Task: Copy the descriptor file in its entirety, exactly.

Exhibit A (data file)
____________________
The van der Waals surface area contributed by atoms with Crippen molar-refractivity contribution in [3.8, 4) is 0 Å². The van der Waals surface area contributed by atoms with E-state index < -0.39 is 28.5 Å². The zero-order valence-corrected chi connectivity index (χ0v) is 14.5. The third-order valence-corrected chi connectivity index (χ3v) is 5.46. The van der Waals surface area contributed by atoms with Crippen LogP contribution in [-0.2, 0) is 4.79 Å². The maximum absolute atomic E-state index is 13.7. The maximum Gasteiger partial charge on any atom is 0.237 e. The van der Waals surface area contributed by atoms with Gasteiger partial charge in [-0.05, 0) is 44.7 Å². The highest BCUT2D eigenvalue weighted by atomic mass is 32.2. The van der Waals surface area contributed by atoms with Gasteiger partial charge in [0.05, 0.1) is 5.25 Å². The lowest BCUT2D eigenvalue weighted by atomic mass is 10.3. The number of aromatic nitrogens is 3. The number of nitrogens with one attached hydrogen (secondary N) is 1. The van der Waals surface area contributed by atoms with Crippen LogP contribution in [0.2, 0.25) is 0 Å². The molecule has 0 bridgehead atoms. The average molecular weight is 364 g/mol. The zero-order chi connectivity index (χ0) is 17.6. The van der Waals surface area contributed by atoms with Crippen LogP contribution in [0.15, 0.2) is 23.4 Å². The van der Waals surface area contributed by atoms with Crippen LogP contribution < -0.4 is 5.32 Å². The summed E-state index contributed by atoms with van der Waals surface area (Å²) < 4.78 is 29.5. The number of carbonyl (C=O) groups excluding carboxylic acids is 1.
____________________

The van der Waals surface area contributed by atoms with Crippen molar-refractivity contribution in [3.8, 4) is 0 Å². The van der Waals surface area contributed by atoms with E-state index < -0.39 is 28.5 Å². The zero-order valence-corrected chi connectivity index (χ0v) is 14.5. The third-order valence-corrected chi connectivity index (χ3v) is 5.46. The van der Waals surface area contributed by atoms with Crippen LogP contribution in [-0.2, 0) is 4.79 Å². The maximum absolute atomic E-state index is 13.7. The maximum Gasteiger partial charge on any atom is 0.237 e. The van der Waals surface area contributed by atoms with Gasteiger partial charge in [-0.05, 0) is 44.7 Å². The highest BCUT2D eigenvalue weighted by atomic mass is 32.2. The van der Waals surface area contributed by atoms with Gasteiger partial charge in [0.05, 0.1) is 5.25 Å². The lowest BCUT2D eigenvalue weighted by atomic mass is 10.3. The number of aromatic nitrogens is 3. The number of nitrogens with one attached hydrogen (secondary N) is 1. The van der Waals surface area contributed by atoms with Crippen LogP contribution in [0.2, 0.25) is 0 Å². The molecule has 0 bridgehead atoms. The average molecular weight is 364 g/mol. The zero-order chi connectivity index (χ0) is 17.6. The van der Waals surface area contributed by atoms with Crippen LogP contribution in [0.15, 0.2) is 23.4 Å². The van der Waals surface area contributed by atoms with Crippen LogP contribution < -0.4 is 5.32 Å². The summed E-state index contributed by atoms with van der Waals surface area (Å²) < 4.78 is 29.5. The number of carbonyl (C=O) groups excluding carboxylic acids is 1.